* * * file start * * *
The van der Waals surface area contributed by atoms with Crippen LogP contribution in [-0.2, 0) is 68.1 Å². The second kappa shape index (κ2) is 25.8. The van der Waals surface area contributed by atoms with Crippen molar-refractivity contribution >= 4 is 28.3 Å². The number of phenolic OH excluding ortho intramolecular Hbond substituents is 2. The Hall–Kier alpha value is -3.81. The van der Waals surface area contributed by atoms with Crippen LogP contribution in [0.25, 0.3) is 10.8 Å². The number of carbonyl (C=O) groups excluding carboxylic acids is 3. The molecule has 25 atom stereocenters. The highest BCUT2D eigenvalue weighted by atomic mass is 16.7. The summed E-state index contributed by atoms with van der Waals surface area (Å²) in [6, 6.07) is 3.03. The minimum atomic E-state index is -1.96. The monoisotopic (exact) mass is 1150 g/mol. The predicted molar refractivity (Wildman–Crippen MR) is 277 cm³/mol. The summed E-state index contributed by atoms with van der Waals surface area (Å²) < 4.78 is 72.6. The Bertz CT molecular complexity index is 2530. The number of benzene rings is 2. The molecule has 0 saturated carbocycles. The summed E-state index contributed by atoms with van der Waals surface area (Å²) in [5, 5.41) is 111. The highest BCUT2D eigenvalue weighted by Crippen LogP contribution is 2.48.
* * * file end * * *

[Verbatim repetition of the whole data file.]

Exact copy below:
The van der Waals surface area contributed by atoms with Crippen LogP contribution in [-0.2, 0) is 68.1 Å². The second kappa shape index (κ2) is 25.8. The van der Waals surface area contributed by atoms with Crippen molar-refractivity contribution >= 4 is 28.3 Å². The number of phenolic OH excluding ortho intramolecular Hbond substituents is 2. The Hall–Kier alpha value is -3.81. The van der Waals surface area contributed by atoms with Crippen LogP contribution in [0.25, 0.3) is 10.8 Å². The number of carbonyl (C=O) groups excluding carboxylic acids is 3. The molecule has 25 atom stereocenters. The highest BCUT2D eigenvalue weighted by atomic mass is 16.7. The summed E-state index contributed by atoms with van der Waals surface area (Å²) in [6, 6.07) is 3.03. The minimum atomic E-state index is -1.96. The monoisotopic (exact) mass is 1150 g/mol. The predicted molar refractivity (Wildman–Crippen MR) is 277 cm³/mol. The summed E-state index contributed by atoms with van der Waals surface area (Å²) < 4.78 is 72.6. The Bertz CT molecular complexity index is 2530. The number of benzene rings is 2. The molecule has 0 saturated carbocycles. The summed E-state index contributed by atoms with van der Waals surface area (Å²) in [5, 5.41) is 111. The highest BCUT2D eigenvalue weighted by Crippen LogP contribution is 2.48.